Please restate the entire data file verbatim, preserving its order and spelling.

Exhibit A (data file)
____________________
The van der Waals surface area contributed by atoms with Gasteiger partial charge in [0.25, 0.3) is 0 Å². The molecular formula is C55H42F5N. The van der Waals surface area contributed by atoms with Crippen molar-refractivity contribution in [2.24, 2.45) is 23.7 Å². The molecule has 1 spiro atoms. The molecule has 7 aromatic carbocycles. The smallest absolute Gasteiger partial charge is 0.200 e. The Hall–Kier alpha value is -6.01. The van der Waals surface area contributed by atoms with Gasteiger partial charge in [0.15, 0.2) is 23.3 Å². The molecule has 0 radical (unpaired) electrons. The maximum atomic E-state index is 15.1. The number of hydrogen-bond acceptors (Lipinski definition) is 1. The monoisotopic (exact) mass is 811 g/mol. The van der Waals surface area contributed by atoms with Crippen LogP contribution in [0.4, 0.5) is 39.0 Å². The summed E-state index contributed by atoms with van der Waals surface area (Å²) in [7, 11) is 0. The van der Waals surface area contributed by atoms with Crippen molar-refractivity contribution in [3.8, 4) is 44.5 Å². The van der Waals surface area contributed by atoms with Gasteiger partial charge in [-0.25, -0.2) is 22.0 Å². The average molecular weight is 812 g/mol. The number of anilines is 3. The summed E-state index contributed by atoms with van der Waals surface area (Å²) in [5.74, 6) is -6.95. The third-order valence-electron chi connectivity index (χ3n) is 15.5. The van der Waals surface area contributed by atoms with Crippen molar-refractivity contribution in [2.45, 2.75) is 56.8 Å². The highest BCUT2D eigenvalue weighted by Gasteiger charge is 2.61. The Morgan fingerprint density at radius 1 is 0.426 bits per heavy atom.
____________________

The van der Waals surface area contributed by atoms with Gasteiger partial charge in [0.25, 0.3) is 0 Å². The molecular formula is C55H42F5N. The van der Waals surface area contributed by atoms with Crippen molar-refractivity contribution in [2.24, 2.45) is 23.7 Å². The molecule has 1 spiro atoms. The molecule has 7 aromatic carbocycles. The smallest absolute Gasteiger partial charge is 0.200 e. The Hall–Kier alpha value is -6.01. The van der Waals surface area contributed by atoms with Gasteiger partial charge in [0.15, 0.2) is 23.3 Å². The molecule has 0 radical (unpaired) electrons. The maximum atomic E-state index is 15.1. The number of hydrogen-bond acceptors (Lipinski definition) is 1. The monoisotopic (exact) mass is 811 g/mol. The van der Waals surface area contributed by atoms with Crippen LogP contribution in [0.4, 0.5) is 39.0 Å². The summed E-state index contributed by atoms with van der Waals surface area (Å²) in [7, 11) is 0. The van der Waals surface area contributed by atoms with Crippen molar-refractivity contribution in [3.8, 4) is 44.5 Å². The van der Waals surface area contributed by atoms with Gasteiger partial charge in [-0.25, -0.2) is 22.0 Å². The average molecular weight is 812 g/mol. The number of anilines is 3. The summed E-state index contributed by atoms with van der Waals surface area (Å²) in [5.74, 6) is -6.95. The third-order valence-electron chi connectivity index (χ3n) is 15.5. The van der Waals surface area contributed by atoms with Crippen molar-refractivity contribution in [2.45, 2.75) is 56.8 Å². The highest BCUT2D eigenvalue weighted by Gasteiger charge is 2.61. The Morgan fingerprint density at radius 1 is 0.426 bits per heavy atom.